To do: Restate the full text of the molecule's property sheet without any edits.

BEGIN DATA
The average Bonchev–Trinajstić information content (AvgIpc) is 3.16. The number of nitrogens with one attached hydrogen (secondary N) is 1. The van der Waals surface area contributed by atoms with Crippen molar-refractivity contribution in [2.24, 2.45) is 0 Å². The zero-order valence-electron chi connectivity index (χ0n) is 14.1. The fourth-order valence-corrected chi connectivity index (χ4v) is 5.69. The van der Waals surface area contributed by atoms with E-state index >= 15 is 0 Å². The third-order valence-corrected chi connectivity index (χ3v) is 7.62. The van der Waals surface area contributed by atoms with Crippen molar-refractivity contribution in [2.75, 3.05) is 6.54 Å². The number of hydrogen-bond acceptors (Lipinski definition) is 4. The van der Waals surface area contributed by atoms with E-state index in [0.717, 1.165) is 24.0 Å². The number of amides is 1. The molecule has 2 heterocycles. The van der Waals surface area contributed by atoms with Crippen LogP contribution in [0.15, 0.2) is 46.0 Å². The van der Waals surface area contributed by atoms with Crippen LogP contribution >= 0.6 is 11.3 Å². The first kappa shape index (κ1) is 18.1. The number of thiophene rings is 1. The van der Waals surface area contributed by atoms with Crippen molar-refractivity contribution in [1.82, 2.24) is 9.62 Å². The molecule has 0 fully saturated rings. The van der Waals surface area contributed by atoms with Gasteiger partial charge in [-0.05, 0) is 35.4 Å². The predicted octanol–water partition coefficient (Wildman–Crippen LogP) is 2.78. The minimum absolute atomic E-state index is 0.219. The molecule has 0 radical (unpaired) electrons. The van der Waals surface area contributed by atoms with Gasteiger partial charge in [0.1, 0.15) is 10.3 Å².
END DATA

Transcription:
The average Bonchev–Trinajstić information content (AvgIpc) is 3.16. The number of nitrogens with one attached hydrogen (secondary N) is 1. The van der Waals surface area contributed by atoms with Crippen molar-refractivity contribution in [2.24, 2.45) is 0 Å². The zero-order valence-electron chi connectivity index (χ0n) is 14.1. The fourth-order valence-corrected chi connectivity index (χ4v) is 5.69. The van der Waals surface area contributed by atoms with E-state index >= 15 is 0 Å². The third-order valence-corrected chi connectivity index (χ3v) is 7.62. The van der Waals surface area contributed by atoms with Crippen molar-refractivity contribution in [2.75, 3.05) is 6.54 Å². The number of hydrogen-bond acceptors (Lipinski definition) is 4. The van der Waals surface area contributed by atoms with E-state index in [0.717, 1.165) is 24.0 Å². The number of amides is 1. The molecule has 2 heterocycles. The van der Waals surface area contributed by atoms with Crippen LogP contribution in [0.15, 0.2) is 46.0 Å². The van der Waals surface area contributed by atoms with Crippen LogP contribution >= 0.6 is 11.3 Å². The first kappa shape index (κ1) is 18.1. The number of thiophene rings is 1. The van der Waals surface area contributed by atoms with Crippen molar-refractivity contribution in [1.82, 2.24) is 9.62 Å². The molecule has 0 fully saturated rings. The van der Waals surface area contributed by atoms with Gasteiger partial charge in [-0.05, 0) is 35.4 Å². The predicted octanol–water partition coefficient (Wildman–Crippen LogP) is 2.78. The minimum absolute atomic E-state index is 0.219. The molecule has 0 radical (unpaired) electrons. The van der Waals surface area contributed by atoms with Gasteiger partial charge in [0.1, 0.15) is 10.3 Å².